Take Five

By George Rose

November 10, 2009

Jeff Goldblum is a poor substitute for DJ Jazzy Jeff.

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The show follows no long-term plot line. In each episode, four elementary school students known as Kyle, Stan, Carman and Kenny get into some absurd adventure in their small Colorado town that teaches many deep lessons and provides many belly-aching laughs. This season alone kicked off with an episode called "Dead Celebrities," featuring the most famous one of all, Michael Jackson. Then South Park continued their hot streak with an episode featuring Butters, one of the many hilarious supporting characters, becoming a pimp within his school. Episodes three mocked "professional" wrestling (WWF vs. wrestling as an Olympic sport) and episode four poked fun at the Japanese fetish of killing dolphins and the American fetish of aquatic reality TV programming (apparently Japan holds a grudge against dolphins because they dropped the bomb on Hiroshima).

The latest episode, however, was probably the most ground breaking; never before have I heard the word "f*ggot" used so many times in one episode, only to have the meaning of the word changed in the dictionary. South Park has the ability to touch on subjects both deep and controversial, unlike its cartoon counterparts, yet always uses logic and laughs to make the subjects accessible and moving. By surrounding the topic in comedy, they are able to teach their audience that words like "f*ggot" are meant to show disdain towards a general group of people, and is not limited to or necessarily directed at homosexuals.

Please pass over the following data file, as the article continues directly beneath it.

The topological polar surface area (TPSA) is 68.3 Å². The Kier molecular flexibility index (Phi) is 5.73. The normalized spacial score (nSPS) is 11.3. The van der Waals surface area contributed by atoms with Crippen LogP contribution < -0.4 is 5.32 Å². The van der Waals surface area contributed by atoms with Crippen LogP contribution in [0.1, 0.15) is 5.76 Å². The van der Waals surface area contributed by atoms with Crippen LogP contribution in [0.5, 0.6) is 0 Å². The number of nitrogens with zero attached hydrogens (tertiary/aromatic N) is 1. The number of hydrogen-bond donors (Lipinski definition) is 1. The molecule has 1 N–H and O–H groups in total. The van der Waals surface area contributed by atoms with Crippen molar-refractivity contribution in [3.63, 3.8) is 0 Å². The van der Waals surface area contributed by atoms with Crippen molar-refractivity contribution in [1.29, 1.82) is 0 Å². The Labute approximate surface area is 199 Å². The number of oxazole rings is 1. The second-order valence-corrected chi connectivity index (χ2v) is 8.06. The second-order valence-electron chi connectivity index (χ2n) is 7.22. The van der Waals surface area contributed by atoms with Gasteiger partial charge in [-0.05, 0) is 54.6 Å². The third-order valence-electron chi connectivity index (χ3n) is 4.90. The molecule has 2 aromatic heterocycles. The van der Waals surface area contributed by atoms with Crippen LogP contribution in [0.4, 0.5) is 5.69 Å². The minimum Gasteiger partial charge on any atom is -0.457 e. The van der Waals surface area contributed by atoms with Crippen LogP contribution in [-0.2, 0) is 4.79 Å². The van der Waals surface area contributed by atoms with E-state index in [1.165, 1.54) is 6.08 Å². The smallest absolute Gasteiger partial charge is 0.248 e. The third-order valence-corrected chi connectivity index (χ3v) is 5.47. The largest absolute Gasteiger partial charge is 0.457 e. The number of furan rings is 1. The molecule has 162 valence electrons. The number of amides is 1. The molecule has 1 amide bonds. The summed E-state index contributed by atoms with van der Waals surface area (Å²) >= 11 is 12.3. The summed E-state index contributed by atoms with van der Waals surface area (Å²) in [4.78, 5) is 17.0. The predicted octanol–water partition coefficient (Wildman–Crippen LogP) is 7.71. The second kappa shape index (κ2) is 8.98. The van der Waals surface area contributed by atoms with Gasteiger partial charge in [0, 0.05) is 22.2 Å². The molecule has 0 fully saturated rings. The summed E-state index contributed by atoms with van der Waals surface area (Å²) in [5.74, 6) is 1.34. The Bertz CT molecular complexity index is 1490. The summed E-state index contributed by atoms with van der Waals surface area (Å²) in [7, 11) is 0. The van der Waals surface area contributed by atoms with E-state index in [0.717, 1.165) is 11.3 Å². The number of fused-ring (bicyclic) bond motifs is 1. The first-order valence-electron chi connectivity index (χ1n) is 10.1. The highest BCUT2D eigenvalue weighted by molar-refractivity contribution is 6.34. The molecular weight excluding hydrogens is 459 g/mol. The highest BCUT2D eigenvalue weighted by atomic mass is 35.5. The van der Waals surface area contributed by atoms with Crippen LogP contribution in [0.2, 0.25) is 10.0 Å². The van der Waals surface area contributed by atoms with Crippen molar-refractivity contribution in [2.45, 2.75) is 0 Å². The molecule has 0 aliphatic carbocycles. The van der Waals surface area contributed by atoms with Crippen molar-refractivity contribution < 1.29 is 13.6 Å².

In the episode, the kids use the word directed at loud, noisy, obnoxious bikers. The kids are shocked when their school superiors accuse them of being homophobic, because to them they are making fun of bikers, not gays. As a gay man that has been caught saying things like "man, that's so gay," I am glad they had the courage to stand up and say "yo, not everything is a knock at gay people." It strains the relationship between me and my family when my parents yell at my siblings for saying, "that's so gay." Is it the best way for them to get their point across? No. Does it mean they are intolerant of homosexuals and me as a person? Not at all, and I understand the difference. South Park not only focuses on that thin line, but helps solidify the blur between what's modern slang and what's blatant prejudice. Like the kids say in the show, "Gay people can be f*ggots too, but not all f*ggots are gay." It's about the state of mind, not the lifestyle. By watching South Park tackle the issue, it becomes apparent the issue is already less of one than it was years ago. Sure, gays can't legally get married in every state, but at least we can watch TV knowing there are some show creators on our side, fighting the battle that has become so blurry with the language barriers of America's many different generations.

Be sure to catch the show Wednesday nights on Comedy Central. If you aren't around to watch it, there's always reruns throughout the week. And if controversial cartoon comedy isn't your thing, well, there's always four other movie recommendations this week to keep you occupied until 2012's release.

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